134. “And He hath given Him power to execute judgment, because He is the Son of Man.”228 Note well this addition, that you may not take occasion, upon a word, to preach falsehood. You read that He is the Son of Man; do you therefore deny that He accepts [the power given]? Deny God, then, if all things proper to God are not given to the Son, for whereas He has said, “All things that the Father hath are Mine,”229 why not acknowledge that all the properties and attributes of Divinity are in the Son [as they are in the Father]? For He who saith, “All things that the Father hath are Mine,” what does He except as having not?

135. Why is it that you recount “with insistence” and in such sincere language, Christ’s raising the dead to life, walking upon the waters, healing the sicknesses of men? These powers, indeed, He has given to His bondmen to display as well as Himself. They do the more arouse my wonder when seen present in men, forasmuch as God hath given them power sogreat. I would hear somewhat concerning Christ that is His distinctly and peculiarly, and cannot be held in common with Him by created beings, now that He is begotten, the only Son of God, very God of very God, sitting at the Father’s right hand.

136. Wheresoever I read of the Father and Son sitting side by side, I find the Son always upon the right hand. Is that because the Son is above the Father? Nay, we say not so; but He Whom God’s love honours is dishonoured by man’s ungodliness. The Father knew that doubts as concerning the Son must needs be sown, and He hath given us an example of reverence for us to follow after, lest we dis-honour the Son.

Chapter XVII.

06317 An objection based on St. Stephen’s vision of the Lord standing is disposed of, and from the prayers of the same saint, addressed to the Son of God, the equality of the Son with the Father is shown.

137). There is just one place, in which Stephen hath said that he saw the Lord Jesus standing at the right hand of God.230 Learn now the import of these words, that you may not use them to raise a question upon. Why (you would ask) do we read every where else of the Son as sitting at the right hand of God, but in one place of His standing? He sits as Judge of quick and dead; He stands as His people’s Advocate. He stood, then, as a Priest, whilst He was offering to His Father the sacrifice of a good martyr; He stood, as the Umpire, to bestow, as it were, upon a good wrestler the prize of so mighty a contest.

138. Receive thou also the Spirit of God, that thou mayest discern those things, even as Stephen received the Spirit; and thou mayest say, as the martyr said: “Behold, I see the heavens opened, and the Son of Man standing at the right hand of God.”231 He who hath the heavens opened to him, seeth Jesus at the right hand of God: he whose soul’s eye is closed, seeth not Jesus at the right hand of God. Let us, then, confess Jesus at God’s right hand, that to us also the heavens may be opened. They who confess otherwise close the gates of heaven against themselves.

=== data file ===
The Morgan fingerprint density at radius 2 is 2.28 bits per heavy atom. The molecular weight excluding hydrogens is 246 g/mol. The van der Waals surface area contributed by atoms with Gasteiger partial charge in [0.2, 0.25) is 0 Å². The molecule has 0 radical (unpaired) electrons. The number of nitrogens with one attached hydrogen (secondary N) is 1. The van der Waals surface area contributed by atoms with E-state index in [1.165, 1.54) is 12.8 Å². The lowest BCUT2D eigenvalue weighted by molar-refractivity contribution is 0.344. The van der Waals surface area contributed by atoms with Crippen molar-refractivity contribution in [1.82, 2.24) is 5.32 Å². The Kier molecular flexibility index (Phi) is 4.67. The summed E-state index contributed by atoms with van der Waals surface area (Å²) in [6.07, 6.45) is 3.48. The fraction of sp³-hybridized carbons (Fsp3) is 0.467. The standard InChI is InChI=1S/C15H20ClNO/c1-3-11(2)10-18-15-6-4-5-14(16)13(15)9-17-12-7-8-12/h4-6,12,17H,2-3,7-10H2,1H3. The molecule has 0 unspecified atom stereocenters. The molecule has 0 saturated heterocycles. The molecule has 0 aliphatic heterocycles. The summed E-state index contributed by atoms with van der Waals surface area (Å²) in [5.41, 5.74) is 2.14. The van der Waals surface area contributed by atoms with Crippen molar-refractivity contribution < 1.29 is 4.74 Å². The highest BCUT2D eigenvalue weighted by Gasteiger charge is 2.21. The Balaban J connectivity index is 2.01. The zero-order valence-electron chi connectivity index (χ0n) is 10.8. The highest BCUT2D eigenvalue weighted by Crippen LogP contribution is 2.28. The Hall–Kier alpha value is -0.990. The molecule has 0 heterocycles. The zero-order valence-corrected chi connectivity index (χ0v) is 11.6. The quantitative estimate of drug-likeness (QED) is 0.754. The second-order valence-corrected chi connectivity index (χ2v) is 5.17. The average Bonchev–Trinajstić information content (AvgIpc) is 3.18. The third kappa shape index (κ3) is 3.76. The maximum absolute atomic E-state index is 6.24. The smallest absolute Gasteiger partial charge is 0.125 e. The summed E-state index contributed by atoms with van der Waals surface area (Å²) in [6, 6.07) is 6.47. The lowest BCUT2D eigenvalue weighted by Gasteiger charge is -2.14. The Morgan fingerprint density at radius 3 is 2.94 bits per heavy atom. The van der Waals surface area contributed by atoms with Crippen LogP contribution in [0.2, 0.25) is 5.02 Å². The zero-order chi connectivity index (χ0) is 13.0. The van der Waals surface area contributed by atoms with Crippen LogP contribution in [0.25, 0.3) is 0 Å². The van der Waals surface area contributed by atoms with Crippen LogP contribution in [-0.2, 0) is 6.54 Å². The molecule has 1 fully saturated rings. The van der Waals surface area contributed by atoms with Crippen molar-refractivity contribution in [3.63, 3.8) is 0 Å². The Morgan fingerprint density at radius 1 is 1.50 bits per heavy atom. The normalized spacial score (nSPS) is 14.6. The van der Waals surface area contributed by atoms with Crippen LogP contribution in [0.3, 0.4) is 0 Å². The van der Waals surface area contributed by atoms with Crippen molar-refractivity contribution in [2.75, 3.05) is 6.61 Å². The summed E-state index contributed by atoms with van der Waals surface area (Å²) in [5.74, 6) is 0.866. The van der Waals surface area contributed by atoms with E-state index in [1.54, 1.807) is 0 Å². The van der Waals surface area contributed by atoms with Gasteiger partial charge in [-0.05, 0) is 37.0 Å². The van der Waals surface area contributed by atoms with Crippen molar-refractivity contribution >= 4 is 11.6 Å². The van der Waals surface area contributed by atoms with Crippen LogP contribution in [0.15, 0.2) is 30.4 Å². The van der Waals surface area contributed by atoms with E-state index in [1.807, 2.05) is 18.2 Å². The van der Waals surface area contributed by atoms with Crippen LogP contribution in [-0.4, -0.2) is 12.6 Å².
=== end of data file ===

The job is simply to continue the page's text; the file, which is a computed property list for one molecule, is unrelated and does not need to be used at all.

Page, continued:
139. But if any urge in objection that the Son was standing, let them show upon this passage that the Father was seated, for though Stephen said that the Son of Man was standing, still he did not further say here that the Father was sitting.

140. Howbeit, to make it more abundantly clear and known that the standing implied no dishonour, but rather sovereignty, Stephen prayed to the Son, being desirous to commend himself the more to the Father, saying: “Lord Jesu, receive my spirit.”232 Again, to show that the sovereignty of the Father and of the Son is one and the same, he prayed again, saying, “Lord, lay not this sin to their charge.”233 These are the words that the Lord, in His own Passion, speaks to the Father, as the Son of Man—these the words of Stephen’s prayer, in his own martyrdom to the Son of God. When the same grace is sought of both the Father and the Son, the same power is affirmed of each.

141. Otherwise, if our opponents will have it that Stephen addressed himself to the Father, let them consider what, on their own showing, they affirm. We indeed are unmoved by their arguments; howbeit, let them, to whom the letter and sequence is all important, take notice that the first petition is addressed to the Son. Now we, even on their understanding of the passage, prove from it the unity of the Father’s and the Son’s majesty; for when the Son is addressed in prayer as well as the Father, the equality which the prayer assigns points to unity in action. But if they will not allow that the Son was addressed with the title “Lord,” we see that they do indeed seek to deny that He is Lord.